Swedish nurse fights ‘absurd’ parking fine

A Swedish nurse is fighting a parking ticket he got while stuck in the emergency ward because heavy snow saw the number of accidents go up, a fact that left the ticketing company unimpressed.

Swedish nurse fights 'absurd' parking fine

“When I saw the parking ticket I just sighed,” Martin von Wirén told The Local.

“I read that I could appeal and I was sure I had a reasonable cause for cancellation of my ticket.”

Von Wirén, an assistant nurse at the university hospital in Linköping, couldn’t leave to renew his parking during an especially busy night in March.

The nurse knew that the spot where he parked his car was a “no parking zone” between 10pm and 11pm, but when he arrived for his shift he was certain he would be able to find a new spot before that. An unusually steady stream of patients, however, prevented this from happening.

When von Wirén finally went outside to move his vehicle, the ticket warden had gotten there before him. Due to the unusual workload at the hospital that night, however, von Wirén felt sure he could easily lodge an appeal and dispute the fine.

This proved easier said than done. The parking ticket company said that a note from the hospital was not enough to cancel the ticket.

Von Wirén then contacted the company twice, but has yet to receive an explanation.

“My friends and I thought all along that ‘they can’t possibly make me pay’ but apparently we were all wrong.”

Von Wiren always planned to pay the ticket with his own money, even though his employer offered to pay it for him. The nurse, however, didn’t want to waste taxpayer money.

The nurse said he had little hope of resolving the situation and wanted to stress how absurd he found the parking ticket company’s behaviour.

“I’ve gotten three parking tickets in my life, including this one, but the first two were definitely my fault,” he told The Local.

“This is without a doubt the worst parking ticket I’ve received or heard of to date.”

Sanna Håkansson

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Pregnant woman died in overcrowded hospital

A Swedish hospital pressured by a lack of beds and staff coupled with a winter increase in patients has reported itself to the healthcare watchdog after a pregnant woman died in its emergency room.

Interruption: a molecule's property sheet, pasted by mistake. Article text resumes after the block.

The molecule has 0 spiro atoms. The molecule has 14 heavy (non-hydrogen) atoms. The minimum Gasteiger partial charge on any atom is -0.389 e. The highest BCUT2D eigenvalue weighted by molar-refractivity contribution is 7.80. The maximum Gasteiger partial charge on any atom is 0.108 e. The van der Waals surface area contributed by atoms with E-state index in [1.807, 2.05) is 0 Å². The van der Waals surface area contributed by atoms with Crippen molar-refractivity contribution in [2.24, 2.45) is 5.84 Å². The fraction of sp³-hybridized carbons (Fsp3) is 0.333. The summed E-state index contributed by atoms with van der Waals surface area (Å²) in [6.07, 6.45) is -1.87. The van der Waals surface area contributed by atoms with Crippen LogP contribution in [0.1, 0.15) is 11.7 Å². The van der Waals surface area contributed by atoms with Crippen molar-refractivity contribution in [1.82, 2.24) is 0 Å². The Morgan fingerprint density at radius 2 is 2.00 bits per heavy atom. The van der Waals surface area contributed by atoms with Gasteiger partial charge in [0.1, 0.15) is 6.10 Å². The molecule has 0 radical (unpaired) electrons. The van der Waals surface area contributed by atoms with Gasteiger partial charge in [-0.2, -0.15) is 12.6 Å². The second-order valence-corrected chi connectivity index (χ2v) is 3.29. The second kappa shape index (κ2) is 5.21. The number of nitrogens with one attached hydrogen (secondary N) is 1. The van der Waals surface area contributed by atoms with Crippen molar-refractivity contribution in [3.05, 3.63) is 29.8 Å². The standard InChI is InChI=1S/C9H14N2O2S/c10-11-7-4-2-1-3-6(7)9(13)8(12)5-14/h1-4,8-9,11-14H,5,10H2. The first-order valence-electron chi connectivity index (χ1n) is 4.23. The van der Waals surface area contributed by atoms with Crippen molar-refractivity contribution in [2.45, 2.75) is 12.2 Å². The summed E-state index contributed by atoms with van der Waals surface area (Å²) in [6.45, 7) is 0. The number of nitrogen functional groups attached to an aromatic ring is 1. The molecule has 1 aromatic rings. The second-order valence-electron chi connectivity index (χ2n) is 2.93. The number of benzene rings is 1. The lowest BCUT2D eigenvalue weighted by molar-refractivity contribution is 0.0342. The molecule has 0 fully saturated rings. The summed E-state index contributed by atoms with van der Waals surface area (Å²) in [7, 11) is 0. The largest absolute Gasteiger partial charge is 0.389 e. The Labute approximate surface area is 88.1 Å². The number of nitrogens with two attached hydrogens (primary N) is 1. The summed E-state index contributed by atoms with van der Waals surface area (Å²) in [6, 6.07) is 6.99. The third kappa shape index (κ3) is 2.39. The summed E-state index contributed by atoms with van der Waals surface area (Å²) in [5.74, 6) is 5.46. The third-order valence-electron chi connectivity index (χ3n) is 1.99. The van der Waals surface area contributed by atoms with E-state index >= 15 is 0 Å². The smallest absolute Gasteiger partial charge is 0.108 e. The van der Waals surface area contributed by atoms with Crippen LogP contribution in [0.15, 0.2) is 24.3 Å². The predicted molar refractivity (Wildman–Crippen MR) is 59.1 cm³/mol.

Pregnant woman died in overcrowded hospital
File photo of a pregnant woman not connected to the story. Photo: Hasse Holmberg/TT

The woman complained of headache and vomiting when she visited Mölndal Hospital in western Sweden in December, reports broadcaster SVT. It was decided to let her undergo a brain scan, but because of a lack of beds in the neurology ward she had to stay in the emergency room overnight.

During the night her condition deteriorated. She was taken to the neurology ward for emergency surgery, but her life could not be saved. The hospital filed a so-called 'Lex Maria' report to the healthcare watchdog, the Health and Social Care Inspectorate, suggesting overcrowding may have been to blame.

“Inadequate level of care, possible shortcomings in the transmission of information and delayed transport could be a contributory factor to the tragic course of events,” SVT, which does not state how far ahead the woman was in her pregnancy, quoted it as saying.

The hospital does not wish to comment during the ongoing investigation, but several staff members have voiced concern over a lack of beds in non-emergency departments at the Sahlgrenska University Hospital, of which Mölndal Hospital is part.

“Patients who really need care in the other wards end up staying in the emergency room. The staff then have to try to care for them there, while caring for a continuous stream of new patients,” Karin Frank, the healthcare union representative at Mölndal Hospital, told SVT.

The Local has previously reported on other incidents of overcrowding at Swedish hospitals. In December, three families from Uppland county had to travel to Finland to give birth because there was no room for them and their specific needs in the neonatal unit of Uppsala University Hospital.

Last year a baby died when a heavily pregnant woman was turned away from an overcrowded hospital in the south of the country, while in a high-profile case in 2014, a Swedish man had to help his fiancée give birth to their baby in the back of a taxi because the family was turned away by a midwife, who said there wasn't a hospital bed available for them in all of Stockholm.